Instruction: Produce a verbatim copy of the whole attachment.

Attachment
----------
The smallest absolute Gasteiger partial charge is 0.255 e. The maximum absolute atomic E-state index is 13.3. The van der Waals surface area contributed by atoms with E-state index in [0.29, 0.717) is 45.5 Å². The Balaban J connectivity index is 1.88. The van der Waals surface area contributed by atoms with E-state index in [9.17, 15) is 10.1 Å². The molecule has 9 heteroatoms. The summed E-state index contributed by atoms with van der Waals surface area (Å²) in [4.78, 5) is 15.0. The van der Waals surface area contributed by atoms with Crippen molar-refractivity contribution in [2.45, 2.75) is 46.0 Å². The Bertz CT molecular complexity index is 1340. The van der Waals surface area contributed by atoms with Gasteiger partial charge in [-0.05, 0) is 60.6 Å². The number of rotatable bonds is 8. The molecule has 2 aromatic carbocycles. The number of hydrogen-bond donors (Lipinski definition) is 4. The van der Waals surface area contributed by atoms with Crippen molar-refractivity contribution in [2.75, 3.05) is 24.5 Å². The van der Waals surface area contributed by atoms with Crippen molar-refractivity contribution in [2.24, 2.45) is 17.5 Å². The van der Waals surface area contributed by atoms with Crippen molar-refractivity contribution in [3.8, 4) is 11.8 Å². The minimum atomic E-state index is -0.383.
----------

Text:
The smallest absolute Gasteiger partial charge is 0.255 e. The maximum absolute atomic E-state index is 13.3. The van der Waals surface area contributed by atoms with E-state index in [0.29, 0.717) is 45.5 Å². The Balaban J connectivity index is 1.88. The van der Waals surface area contributed by atoms with E-state index in [9.17, 15) is 10.1 Å². The molecule has 9 heteroatoms. The summed E-state index contributed by atoms with van der Waals surface area (Å²) in [4.78, 5) is 15.0. The van der Waals surface area contributed by atoms with Crippen molar-refractivity contribution in [2.45, 2.75) is 46.0 Å². The Bertz CT molecular complexity index is 1340. The van der Waals surface area contributed by atoms with Gasteiger partial charge in [-0.05, 0) is 60.6 Å². The number of rotatable bonds is 8. The molecule has 2 aromatic carbocycles. The number of hydrogen-bond donors (Lipinski definition) is 4. The van der Waals surface area contributed by atoms with Crippen molar-refractivity contribution in [2.75, 3.05) is 24.5 Å². The van der Waals surface area contributed by atoms with Crippen molar-refractivity contribution in [2.24, 2.45) is 17.5 Å². The van der Waals surface area contributed by atoms with Crippen molar-refractivity contribution in [3.8, 4) is 11.8 Å². The minimum atomic E-state index is -0.383.